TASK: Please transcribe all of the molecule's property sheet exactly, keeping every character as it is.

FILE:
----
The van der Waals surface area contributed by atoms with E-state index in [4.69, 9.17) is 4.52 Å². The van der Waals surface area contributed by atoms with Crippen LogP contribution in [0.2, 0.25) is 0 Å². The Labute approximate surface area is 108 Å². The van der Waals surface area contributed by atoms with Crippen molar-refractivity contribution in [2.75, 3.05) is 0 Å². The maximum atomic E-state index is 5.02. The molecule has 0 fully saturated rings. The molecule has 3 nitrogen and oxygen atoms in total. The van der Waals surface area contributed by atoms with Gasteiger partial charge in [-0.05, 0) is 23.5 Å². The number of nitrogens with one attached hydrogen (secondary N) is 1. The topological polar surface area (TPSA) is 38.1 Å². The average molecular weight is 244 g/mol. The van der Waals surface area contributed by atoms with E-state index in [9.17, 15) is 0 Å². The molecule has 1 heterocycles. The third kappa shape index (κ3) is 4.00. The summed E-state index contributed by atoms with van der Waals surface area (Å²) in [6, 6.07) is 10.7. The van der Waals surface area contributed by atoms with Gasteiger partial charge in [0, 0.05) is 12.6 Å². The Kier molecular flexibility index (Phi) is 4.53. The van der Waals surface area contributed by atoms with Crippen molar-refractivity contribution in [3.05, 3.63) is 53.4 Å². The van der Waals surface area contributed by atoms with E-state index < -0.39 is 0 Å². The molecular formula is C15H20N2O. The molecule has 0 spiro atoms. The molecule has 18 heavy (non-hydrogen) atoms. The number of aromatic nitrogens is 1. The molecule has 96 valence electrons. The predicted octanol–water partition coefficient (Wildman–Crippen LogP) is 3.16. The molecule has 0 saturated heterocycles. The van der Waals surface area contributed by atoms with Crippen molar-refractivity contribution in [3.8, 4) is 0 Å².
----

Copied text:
The van der Waals surface area contributed by atoms with E-state index in [4.69, 9.17) is 4.52 Å². The van der Waals surface area contributed by atoms with Crippen LogP contribution in [0.2, 0.25) is 0 Å². The Labute approximate surface area is 108 Å². The van der Waals surface area contributed by atoms with Crippen molar-refractivity contribution in [2.75, 3.05) is 0 Å². The maximum atomic E-state index is 5.02. The molecule has 0 fully saturated rings. The molecule has 3 nitrogen and oxygen atoms in total. The van der Waals surface area contributed by atoms with Gasteiger partial charge in [-0.05, 0) is 23.5 Å². The number of nitrogens with one attached hydrogen (secondary N) is 1. The topological polar surface area (TPSA) is 38.1 Å². The average molecular weight is 244 g/mol. The van der Waals surface area contributed by atoms with E-state index in [9.17, 15) is 0 Å². The molecule has 1 heterocycles. The third kappa shape index (κ3) is 4.00. The summed E-state index contributed by atoms with van der Waals surface area (Å²) in [6, 6.07) is 10.7. The van der Waals surface area contributed by atoms with Gasteiger partial charge in [0, 0.05) is 12.6 Å². The Kier molecular flexibility index (Phi) is 4.53. The van der Waals surface area contributed by atoms with Crippen molar-refractivity contribution in [3.05, 3.63) is 53.4 Å². The van der Waals surface area contributed by atoms with E-state index < -0.39 is 0 Å². The molecular formula is C15H20N2O. The molecule has 0 spiro atoms. The molecule has 18 heavy (non-hydrogen) atoms. The number of aromatic nitrogens is 1. The molecule has 96 valence electrons. The predicted octanol–water partition coefficient (Wildman–Crippen LogP) is 3.16. The molecule has 0 saturated heterocycles. The van der Waals surface area contributed by atoms with Crippen molar-refractivity contribution in [3.8, 4) is 0 Å².